Monday, January 24, 2022

Dramatic Moment

At a dramatic moment in her autobiography, June Havoc describes herself as being "owl-eyed and frightened." If you know me at all, which you don't, you know why I am compelled to tell you this (see previous "hyperlink"). But it's not much, is it? So as long as I am here, it has been too long since I was upset by a TV commercial. I've seen one recently in which Charlie the Tuna, the mascot of Starkist brand tuna products, boasts of having branched out into the chicken business. He announces a chicken product which has, quote, "the look and texture" of his tuna. Often have I pondered, listening to Charlie the Tuna's pitch, how it is a selling point.

Saturday, January 22, 2022

I Watched the Hot Dog Being Built

I read a sentence I liked (see above) and emailed about it seperately to three friends: Megan, Sarah, and McNeil. Therefore I feel I have already written about it extensively and, as I no longer "blog" anymore, it hardly seems worth the effort to create "new content." As a result, I have chosen to cut-and-paste one of the emails below, the one I wrote to Sarah, to be precise, as it seemed to contain the most thrilling moments representing the richness of human experience. Here, then, is the email I composed to Sarah: "So, remember how, just six days ago, in the Sherman Oaks area, I told you an intriguing story of how Pen advised me 'Don't look!' when his dog pooped, but then we (you and I) looked out the window of your car and saw a large dog plainly pooping in our direction? You really made me laugh by comparing the experience to the movie SERENDIPITY. Ha ha ha! I'm still laughing. Anyway, so my friend Megan and I are in a book club of two where we read biographies and autobiographies of show biz types. Right now, we're on June Havoc, who performed in vaudeville as 'Dainty June.' You may remember her as a character in the biographical musical GYPSY, which was based on her family. None of this matters. Nor does it matter that her autobiography has a great first sentence: 'I watched the hot dog being built.' What matters is that the original (?) owner of the book was a Dane Blackburn, who dwelt at 211 E. 62nd Street in NYC. If found, he wished his book to be returned to him there [as indicated on the flyleaf]. Now here's the kicker! I looked at the address on Google Maps and they helpfully provide the name of the nearest restaurant. SERENDIPITY! Which is about something scribbled in the front of a book, right? The movie, I mean. And I think it's also named after that restaurant? You know, I've never seen the whole thing. I have attached photographic evidence for your examination." This concludes the email to Sarah. As an amazing postscript, to which Megan, Sarah, and McNeil have all been alerted, Eleanor Roosevelt lived at 211 E. 62nd Street from 1953-1958, as evidenced by this real estate video ("click" here). The book, however, came out in 1959, so my copy most likely did not pass through Mrs. Roosevelt's hands. In conclusion, though I brought my jotting book to Los Angeles, I will not be sharing my jottings on this occasion. That being said, I did have hot dogs with Elizabeth Ito, my brother, and Lee Durkee at a place out in Eagle Rock, which bears mentioning given the subject of Havoc's opening remarks.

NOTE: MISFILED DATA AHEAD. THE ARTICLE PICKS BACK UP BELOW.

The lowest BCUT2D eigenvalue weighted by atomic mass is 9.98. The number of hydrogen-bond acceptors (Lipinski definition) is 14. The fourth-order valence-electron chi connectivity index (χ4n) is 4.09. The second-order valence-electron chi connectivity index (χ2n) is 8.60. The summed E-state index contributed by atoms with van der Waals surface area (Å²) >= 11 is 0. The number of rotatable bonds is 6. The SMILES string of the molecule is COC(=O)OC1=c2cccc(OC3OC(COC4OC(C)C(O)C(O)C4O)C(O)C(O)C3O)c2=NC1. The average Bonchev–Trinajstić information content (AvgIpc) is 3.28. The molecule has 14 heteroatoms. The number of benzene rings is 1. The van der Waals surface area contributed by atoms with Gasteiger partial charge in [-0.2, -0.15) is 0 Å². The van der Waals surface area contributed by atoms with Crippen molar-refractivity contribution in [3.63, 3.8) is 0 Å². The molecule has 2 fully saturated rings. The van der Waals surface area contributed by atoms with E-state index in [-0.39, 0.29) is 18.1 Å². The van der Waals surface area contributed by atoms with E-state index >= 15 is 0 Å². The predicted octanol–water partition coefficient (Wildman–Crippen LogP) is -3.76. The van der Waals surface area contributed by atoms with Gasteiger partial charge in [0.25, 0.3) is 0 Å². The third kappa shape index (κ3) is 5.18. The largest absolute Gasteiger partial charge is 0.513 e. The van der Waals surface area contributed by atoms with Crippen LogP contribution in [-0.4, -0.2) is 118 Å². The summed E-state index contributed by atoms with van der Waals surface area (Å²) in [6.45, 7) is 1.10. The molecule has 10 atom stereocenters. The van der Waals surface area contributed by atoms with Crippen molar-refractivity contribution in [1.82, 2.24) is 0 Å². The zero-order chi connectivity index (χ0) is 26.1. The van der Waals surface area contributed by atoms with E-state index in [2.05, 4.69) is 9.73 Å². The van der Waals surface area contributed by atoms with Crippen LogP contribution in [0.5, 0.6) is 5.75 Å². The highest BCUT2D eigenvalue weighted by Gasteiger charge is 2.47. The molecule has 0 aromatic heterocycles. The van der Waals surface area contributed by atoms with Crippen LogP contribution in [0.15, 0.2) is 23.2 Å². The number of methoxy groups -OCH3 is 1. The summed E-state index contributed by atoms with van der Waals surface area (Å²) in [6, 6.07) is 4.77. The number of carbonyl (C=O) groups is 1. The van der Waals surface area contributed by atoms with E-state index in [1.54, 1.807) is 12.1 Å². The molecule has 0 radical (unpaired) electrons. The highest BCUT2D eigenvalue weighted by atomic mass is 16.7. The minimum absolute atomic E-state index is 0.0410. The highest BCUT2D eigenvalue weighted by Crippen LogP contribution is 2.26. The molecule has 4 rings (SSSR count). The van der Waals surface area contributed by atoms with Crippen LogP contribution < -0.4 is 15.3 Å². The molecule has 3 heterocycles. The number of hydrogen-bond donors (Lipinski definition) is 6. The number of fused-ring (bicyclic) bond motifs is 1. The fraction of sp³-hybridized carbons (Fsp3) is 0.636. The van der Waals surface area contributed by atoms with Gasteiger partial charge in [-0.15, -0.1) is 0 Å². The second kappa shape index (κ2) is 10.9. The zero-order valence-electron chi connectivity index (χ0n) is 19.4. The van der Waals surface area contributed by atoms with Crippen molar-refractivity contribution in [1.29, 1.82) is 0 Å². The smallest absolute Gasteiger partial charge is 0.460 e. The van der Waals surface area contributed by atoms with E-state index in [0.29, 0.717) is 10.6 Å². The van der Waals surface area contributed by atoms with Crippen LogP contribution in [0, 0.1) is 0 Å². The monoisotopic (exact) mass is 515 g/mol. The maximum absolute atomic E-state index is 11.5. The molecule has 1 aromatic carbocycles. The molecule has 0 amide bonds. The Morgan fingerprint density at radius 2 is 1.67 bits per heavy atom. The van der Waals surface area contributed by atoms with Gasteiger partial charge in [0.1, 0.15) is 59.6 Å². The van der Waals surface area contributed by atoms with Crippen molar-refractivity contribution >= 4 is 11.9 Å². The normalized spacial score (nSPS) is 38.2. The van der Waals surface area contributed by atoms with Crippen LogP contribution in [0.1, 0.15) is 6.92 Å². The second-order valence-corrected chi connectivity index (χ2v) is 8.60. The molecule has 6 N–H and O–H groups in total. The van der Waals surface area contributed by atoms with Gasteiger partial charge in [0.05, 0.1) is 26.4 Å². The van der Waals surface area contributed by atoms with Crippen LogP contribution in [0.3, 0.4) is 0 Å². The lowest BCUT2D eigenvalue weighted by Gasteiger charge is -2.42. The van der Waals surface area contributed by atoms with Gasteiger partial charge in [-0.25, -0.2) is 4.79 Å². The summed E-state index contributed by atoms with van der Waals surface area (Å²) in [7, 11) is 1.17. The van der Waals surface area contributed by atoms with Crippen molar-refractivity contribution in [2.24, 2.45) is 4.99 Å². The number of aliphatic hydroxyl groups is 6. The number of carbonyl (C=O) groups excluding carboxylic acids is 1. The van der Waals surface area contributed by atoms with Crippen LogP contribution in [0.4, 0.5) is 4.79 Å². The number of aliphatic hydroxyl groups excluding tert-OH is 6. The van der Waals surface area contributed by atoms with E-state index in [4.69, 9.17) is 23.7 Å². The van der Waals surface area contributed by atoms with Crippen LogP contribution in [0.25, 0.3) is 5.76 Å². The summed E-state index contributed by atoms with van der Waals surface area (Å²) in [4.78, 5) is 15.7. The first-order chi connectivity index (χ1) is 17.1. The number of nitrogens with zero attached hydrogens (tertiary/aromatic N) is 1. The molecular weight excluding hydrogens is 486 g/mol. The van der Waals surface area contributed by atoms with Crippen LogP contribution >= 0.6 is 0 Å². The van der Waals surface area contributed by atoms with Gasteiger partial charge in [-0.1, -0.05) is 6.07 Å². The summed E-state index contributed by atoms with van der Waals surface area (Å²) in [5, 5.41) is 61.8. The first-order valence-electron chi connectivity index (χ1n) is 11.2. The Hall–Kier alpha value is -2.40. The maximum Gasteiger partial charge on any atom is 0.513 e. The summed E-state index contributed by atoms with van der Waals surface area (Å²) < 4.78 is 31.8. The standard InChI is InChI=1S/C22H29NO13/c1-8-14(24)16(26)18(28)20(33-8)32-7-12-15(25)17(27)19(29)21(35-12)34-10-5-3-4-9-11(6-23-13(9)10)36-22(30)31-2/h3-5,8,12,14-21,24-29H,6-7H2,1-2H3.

Sunday, January 02, 2022

Pancake Research

I found reason to recall a long-ago exchange in the "writers' room," when someone mentioned putting syrup on pancakes, whereupon Hanna, calling in from Sweden, said, with a degree of alarm, something like, "What kind of syrup would you put on pancakes?" Adam replied, "Breakfast syrup." Hanna said, and this may be a direct quote, "Breakfast syrup? You guys are crazy." We asked what goes on pancakes in Sweden and Hanna said, "Jam." Now, we all had to admit that sounded great! But it was clear that syrup in Sweden is different than what we call syrup in the USA. All of this came back to me as I contemplated the molasses sandwiches in Ingmar Bergman's film FANNY AND ALEXANDER. After recording my thoughts on the film below, I dispatched an urgent query to Hanna, asking what the translator might have been getting at. Hanna concluded that the children were most likely enjoying some treacle (AKA golden syrup) on bread, a cheaper substitute for honey on bread. Now, the grandmother in FANNY AND ALEXANDER seemed as if she would be able to afford all the honey a child could ever eat, but that is none of my beeswax. Ha ha. Hanna told me there is nothing like molasses in Sweden, although both she and I may have been conflating molasses and syrup, as I know from visiting dozens of websites that are all too eager to explain in excruciating detail the myriad important differences between molasses and syrup, which I perversely refuse to commit to memory, despite all my feigned interest in the subject.